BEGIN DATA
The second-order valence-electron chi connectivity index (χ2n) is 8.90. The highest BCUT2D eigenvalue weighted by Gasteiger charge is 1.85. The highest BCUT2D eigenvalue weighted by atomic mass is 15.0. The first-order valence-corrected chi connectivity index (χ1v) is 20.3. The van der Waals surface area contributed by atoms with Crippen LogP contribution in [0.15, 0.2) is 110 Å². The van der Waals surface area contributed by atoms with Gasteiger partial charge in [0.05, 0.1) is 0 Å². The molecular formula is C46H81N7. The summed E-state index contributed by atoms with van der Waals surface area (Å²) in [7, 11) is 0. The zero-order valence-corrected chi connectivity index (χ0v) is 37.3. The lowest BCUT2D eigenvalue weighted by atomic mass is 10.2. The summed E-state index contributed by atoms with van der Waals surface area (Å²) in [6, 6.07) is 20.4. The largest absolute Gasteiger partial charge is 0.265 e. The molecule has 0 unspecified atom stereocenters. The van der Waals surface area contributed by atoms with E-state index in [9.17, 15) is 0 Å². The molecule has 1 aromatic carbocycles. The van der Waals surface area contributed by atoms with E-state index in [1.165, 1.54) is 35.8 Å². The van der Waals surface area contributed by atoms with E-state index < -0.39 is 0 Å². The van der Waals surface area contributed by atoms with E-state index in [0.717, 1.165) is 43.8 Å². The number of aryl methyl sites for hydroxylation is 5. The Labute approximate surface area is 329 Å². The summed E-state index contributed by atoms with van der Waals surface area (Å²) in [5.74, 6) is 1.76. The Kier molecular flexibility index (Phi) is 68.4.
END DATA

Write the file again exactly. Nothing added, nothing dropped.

The second-order valence-electron chi connectivity index (χ2n) is 8.90. The highest BCUT2D eigenvalue weighted by Gasteiger charge is 1.85. The highest BCUT2D eigenvalue weighted by atomic mass is 15.0. The first-order valence-corrected chi connectivity index (χ1v) is 20.3. The van der Waals surface area contributed by atoms with Crippen LogP contribution in [0.15, 0.2) is 110 Å². The van der Waals surface area contributed by atoms with Gasteiger partial charge in [0.05, 0.1) is 0 Å². The molecular formula is C46H81N7. The summed E-state index contributed by atoms with van der Waals surface area (Å²) in [7, 11) is 0. The zero-order valence-corrected chi connectivity index (χ0v) is 37.3. The lowest BCUT2D eigenvalue weighted by atomic mass is 10.2. The summed E-state index contributed by atoms with van der Waals surface area (Å²) in [6, 6.07) is 20.4. The largest absolute Gasteiger partial charge is 0.265 e. The molecule has 0 unspecified atom stereocenters. The van der Waals surface area contributed by atoms with E-state index in [9.17, 15) is 0 Å². The molecule has 1 aromatic carbocycles. The van der Waals surface area contributed by atoms with E-state index in [1.165, 1.54) is 35.8 Å². The van der Waals surface area contributed by atoms with E-state index < -0.39 is 0 Å². The van der Waals surface area contributed by atoms with E-state index in [0.717, 1.165) is 43.8 Å². The number of aryl methyl sites for hydroxylation is 5. The Labute approximate surface area is 329 Å². The summed E-state index contributed by atoms with van der Waals surface area (Å²) in [5.74, 6) is 1.76. The Kier molecular flexibility index (Phi) is 68.4.